Third Grade Reading Bill Makes Its Way To The Governor’s Desk

Critics say some students will be unfairly held back from moving on to fourth grade.

Jake Neher/WDET

Third graders who fail the state’s reading test might not be able to graduate to fourth grade. That’s if Gov. Rick Snyder signs a bill that is headed his way.

The bill stalled a bit over the summer, but Wednesday it quickly jumped from the state House to the state Senate for a final vote. Wednesday was the last time the Senate and House would meet on the same day before the election.

Speaking before the House voted on the bill, state Rep. Amanda Price (R-Park Twp.) said, “Whether you agree with it or not, literacy in Michigan still needs to be addressed and it still needs attention from this body.” Price is the bill’s sponsor.

There are some exemptions in the bill. For example, students may pass to fourth grade if they do well enough in other subjects. Parents can also petition the district superintendent for a “good cause” exemption.

Some opponents of the bill say only allowing parents to petition – and not an advocate – is unfair to some students.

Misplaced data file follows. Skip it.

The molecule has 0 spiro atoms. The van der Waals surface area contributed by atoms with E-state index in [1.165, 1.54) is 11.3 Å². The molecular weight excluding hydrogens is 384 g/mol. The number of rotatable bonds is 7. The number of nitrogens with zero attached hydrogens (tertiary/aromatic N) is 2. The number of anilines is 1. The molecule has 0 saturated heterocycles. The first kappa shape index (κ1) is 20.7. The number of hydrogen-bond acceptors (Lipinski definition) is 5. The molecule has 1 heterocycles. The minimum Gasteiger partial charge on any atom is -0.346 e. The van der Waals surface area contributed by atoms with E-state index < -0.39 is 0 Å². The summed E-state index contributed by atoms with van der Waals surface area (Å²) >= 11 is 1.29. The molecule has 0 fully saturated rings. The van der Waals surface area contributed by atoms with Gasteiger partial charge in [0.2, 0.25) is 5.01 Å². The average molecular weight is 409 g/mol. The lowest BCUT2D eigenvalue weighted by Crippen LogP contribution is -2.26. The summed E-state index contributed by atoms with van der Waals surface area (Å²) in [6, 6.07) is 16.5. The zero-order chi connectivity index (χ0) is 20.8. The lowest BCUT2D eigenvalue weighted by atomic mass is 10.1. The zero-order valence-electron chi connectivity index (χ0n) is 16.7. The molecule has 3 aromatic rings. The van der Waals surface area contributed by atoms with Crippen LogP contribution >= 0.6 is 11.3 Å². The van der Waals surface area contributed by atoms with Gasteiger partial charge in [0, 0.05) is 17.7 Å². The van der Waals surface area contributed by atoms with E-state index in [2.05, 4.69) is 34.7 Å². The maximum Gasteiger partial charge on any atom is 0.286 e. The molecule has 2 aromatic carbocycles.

Rep. Adam Zemke (D-Ann Arbor) opposed the bill, in part, for that reason. “The kids who are poor, the kids who have parents who are less engaged or not engaged at all, through no fault of that student’s, are going to be retained at a much higher rate,” he said.

But Price says, at its core, the bill is about increasing literacy rates, and the work there is not over.

“It serves as a refocusing of efforts around literacy and it has just in the course of conversation over the last three years generated bigger conversations about where we need to be,” she said.

If signed, the bill would apply to kids who will be in third grade in 2019-2020.


  • Cheyna Roth
    Cheyna has interned with Michigan Radio and freelanced for WKAR public radio in Lansing. She's also done some online freelancing and worked on documentary films.